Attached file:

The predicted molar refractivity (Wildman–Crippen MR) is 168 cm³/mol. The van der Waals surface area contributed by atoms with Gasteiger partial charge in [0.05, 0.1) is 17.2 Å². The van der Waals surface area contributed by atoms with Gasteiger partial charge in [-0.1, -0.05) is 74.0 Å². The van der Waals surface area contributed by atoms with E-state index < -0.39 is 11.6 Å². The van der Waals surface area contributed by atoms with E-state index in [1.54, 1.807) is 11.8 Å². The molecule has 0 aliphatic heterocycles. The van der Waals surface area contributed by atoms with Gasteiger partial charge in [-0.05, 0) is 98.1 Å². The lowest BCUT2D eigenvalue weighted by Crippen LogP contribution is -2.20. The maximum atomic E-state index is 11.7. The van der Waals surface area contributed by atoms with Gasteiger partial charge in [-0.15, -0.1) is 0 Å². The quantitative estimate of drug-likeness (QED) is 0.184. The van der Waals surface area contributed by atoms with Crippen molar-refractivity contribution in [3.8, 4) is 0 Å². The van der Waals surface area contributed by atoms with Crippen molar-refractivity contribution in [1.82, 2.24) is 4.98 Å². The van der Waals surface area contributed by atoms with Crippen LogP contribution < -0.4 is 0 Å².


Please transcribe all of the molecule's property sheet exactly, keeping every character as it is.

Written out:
The predicted molar refractivity (Wildman–Crippen MR) is 168 cm³/mol. The van der Waals surface area contributed by atoms with Gasteiger partial charge in [0.05, 0.1) is 17.2 Å². The van der Waals surface area contributed by atoms with Gasteiger partial charge in [-0.1, -0.05) is 74.0 Å². The van der Waals surface area contributed by atoms with E-state index < -0.39 is 11.6 Å². The van der Waals surface area contributed by atoms with E-state index in [1.54, 1.807) is 11.8 Å². The molecule has 0 aliphatic heterocycles. The van der Waals surface area contributed by atoms with Gasteiger partial charge in [-0.05, 0) is 98.1 Å². The lowest BCUT2D eigenvalue weighted by Crippen LogP contribution is -2.20. The maximum atomic E-state index is 11.7. The van der Waals surface area contributed by atoms with Gasteiger partial charge in [-0.15, -0.1) is 0 Å². The quantitative estimate of drug-likeness (QED) is 0.184. The van der Waals surface area contributed by atoms with Crippen molar-refractivity contribution in [3.8, 4) is 0 Å². The van der Waals surface area contributed by atoms with Crippen molar-refractivity contribution in [1.82, 2.24) is 4.98 Å². The van der Waals surface area contributed by atoms with Crippen LogP contribution < -0.4 is 0 Å².